10 Songs, 39 Minutes

EDITORS’ NOTES

Birds of Fire is the second and final studio album by the original, "classic" Mahavishnu lineup, but it's also a cornerstone of the jazz-rock fusion canon. For one thing, the interplay between the front line of guitar hero John McLaughlin, keyboardist Jan Hammer, and former Flock violinist Jerry Goodman is even more fiery and intense here than on the debut album. When the three of them start trading fours (following a lengthy, funky Rick Laird bass solo) on "One Word," it's like the fusion-era equivalent of an old-school bebop cutting session. Of course, McLaughlin's blistering licks are all over the record, but moments like the brassy synth solo on "Celestial Terrestrial Commuters" give hints of the greatness still to come from Hammer. But beyond all the smoldering solos, the tunes by bandleader and sole composer McLaughlin stand as much more than mere vehicles for jamming; they emerge as striking statements in and of themselves, be they contemplative pieces like the acoustic-based "Thousand Island Park" or one of the album's many barn-burners.

EDITORS’ NOTES

Birds of Fire is the second and final studio album by the original, "classic" Mahavishnu lineup, but it's also a cornerstone of the jazz-rock fusion canon. For one thing, the interplay between the front line of guitar hero John McLaughlin, keyboardist Jan Hammer, and former Flock violinist Jerry Goodman is even more fiery and intense here than on the debut album. When the three of them start trading fours (following a lengthy, funky Rick Laird bass solo) on "One Word," it's like the fusion-era equivalent of an old-school bebop cutting session. Of course, McLaughlin's blistering licks are all over the record, but moments like the brassy synth solo on "Celestial Terrestrial Commuters" give hints of the greatness still to come from Hammer. But beyond all the smoldering solos, the tunes by bandleader and sole composer McLaughlin stand as much more than mere vehicles for jamming; they emerge as striking statements in and of themselves, be they contemplative pieces like the acoustic-based "Thousand Island Park" or one of the album's many barn-burners.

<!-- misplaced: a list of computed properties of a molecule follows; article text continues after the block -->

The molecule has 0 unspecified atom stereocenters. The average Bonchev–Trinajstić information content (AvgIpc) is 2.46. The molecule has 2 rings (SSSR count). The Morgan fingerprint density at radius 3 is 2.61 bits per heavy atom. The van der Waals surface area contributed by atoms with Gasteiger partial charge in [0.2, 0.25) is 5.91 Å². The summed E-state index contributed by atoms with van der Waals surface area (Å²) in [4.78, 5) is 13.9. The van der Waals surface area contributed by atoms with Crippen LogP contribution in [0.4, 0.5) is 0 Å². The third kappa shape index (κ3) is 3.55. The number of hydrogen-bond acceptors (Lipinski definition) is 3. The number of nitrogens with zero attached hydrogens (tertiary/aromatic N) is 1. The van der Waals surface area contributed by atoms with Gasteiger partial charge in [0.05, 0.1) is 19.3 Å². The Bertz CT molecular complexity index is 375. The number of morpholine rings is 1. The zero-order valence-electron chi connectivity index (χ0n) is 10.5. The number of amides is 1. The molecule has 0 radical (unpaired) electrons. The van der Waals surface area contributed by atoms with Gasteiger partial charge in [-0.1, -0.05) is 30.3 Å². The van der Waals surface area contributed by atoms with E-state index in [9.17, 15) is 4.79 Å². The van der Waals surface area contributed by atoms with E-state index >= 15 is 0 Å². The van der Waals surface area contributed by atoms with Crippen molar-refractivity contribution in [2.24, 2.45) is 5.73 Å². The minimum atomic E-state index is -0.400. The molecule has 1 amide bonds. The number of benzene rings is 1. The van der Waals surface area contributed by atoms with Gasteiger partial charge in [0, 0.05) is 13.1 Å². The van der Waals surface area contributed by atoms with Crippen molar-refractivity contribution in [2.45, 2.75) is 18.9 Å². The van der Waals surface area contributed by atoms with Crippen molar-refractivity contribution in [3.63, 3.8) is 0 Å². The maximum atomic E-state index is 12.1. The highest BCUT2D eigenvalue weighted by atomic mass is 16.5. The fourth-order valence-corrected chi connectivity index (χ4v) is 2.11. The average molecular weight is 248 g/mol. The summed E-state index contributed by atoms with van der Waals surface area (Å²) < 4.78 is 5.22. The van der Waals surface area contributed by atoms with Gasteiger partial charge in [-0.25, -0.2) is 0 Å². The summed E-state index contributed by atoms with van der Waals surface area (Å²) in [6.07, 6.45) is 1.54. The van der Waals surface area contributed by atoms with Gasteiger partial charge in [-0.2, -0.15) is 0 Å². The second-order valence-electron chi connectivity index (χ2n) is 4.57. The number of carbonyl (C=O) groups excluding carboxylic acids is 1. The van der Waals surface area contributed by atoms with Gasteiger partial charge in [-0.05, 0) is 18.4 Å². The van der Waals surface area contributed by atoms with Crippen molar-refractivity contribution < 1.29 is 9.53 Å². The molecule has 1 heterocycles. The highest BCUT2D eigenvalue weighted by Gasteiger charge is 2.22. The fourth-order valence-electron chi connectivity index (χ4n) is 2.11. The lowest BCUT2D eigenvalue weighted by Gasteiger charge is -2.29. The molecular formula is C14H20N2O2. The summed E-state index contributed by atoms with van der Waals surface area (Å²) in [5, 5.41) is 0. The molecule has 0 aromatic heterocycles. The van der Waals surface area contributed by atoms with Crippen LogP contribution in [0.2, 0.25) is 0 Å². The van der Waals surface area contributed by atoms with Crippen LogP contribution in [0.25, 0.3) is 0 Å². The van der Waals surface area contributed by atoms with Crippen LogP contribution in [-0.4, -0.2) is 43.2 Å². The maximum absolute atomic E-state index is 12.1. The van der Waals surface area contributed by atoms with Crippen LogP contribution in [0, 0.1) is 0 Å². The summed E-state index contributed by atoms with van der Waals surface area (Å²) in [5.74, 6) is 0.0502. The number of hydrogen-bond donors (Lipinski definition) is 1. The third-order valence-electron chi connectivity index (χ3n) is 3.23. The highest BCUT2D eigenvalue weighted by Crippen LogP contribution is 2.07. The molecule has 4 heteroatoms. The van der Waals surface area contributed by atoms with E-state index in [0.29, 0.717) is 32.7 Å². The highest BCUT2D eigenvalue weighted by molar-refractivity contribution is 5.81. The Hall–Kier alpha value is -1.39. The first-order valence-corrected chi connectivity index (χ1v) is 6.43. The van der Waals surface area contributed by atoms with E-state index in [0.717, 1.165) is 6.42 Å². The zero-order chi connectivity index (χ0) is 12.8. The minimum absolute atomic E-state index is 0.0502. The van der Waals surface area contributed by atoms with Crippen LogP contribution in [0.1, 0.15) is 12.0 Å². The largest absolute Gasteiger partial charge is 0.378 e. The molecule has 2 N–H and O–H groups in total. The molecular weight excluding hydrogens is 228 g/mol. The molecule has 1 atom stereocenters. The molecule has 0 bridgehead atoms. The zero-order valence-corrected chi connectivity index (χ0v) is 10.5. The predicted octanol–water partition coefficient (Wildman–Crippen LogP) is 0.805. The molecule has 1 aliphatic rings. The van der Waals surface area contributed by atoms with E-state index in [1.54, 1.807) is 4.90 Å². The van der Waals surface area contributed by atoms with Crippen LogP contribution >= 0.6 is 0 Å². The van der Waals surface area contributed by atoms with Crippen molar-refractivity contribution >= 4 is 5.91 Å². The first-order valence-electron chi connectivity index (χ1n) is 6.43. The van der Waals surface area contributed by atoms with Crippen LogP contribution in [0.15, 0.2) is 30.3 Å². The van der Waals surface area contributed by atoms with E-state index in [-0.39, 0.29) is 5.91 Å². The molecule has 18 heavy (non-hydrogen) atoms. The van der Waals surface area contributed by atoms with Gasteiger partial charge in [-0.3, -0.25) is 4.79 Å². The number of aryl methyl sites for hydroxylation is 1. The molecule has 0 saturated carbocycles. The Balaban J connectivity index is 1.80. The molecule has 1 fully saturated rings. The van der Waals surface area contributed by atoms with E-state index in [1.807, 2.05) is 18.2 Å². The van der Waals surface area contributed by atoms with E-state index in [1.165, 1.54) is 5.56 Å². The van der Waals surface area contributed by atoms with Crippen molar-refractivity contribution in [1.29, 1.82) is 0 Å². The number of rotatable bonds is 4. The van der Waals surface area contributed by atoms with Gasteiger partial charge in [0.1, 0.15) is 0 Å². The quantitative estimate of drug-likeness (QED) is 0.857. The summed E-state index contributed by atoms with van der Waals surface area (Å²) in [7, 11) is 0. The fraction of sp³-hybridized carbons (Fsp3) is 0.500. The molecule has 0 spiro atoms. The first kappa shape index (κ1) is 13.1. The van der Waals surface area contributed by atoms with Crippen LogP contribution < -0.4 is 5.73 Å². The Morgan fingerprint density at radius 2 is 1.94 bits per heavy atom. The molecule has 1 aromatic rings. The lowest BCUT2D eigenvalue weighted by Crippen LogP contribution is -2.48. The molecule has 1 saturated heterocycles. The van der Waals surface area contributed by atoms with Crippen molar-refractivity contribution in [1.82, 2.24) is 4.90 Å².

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Ratings and Reviews

4.9 out of 5
57 Ratings

57 Ratings

dawud muhammad ,

This here is real Music...

If you have not heard this, you have not experienced music in its true form.

AppStore Guy ,

I Don't Know What to say

After listening to this album for the first time, I was left absolutely speechless…. Expletives and bouts of hysterical laughter are the only way that I can describe the majestic array of sound that just found its way into my ear canals. Bless you Mahavishnu Orchestra.

CalaveraJ ,

Jazz rock fusion at its finest

Upon seeing this album ranked in the 50 albums that built prog rock, I had to check it out.

The energy displayed by the musicians and their obvious talent makes this a great listen, whether you are a fan of jazz or not. I can definitely see the progressive elements in the music that earned this recording a place on the list.

I especially enjoy the track One Word. It is almost 10 minutes long, but only seems to be a couple of minutes long when you listen to it.

Didn't enjoy the song Open Country Joy as much, but it was still okay.

J

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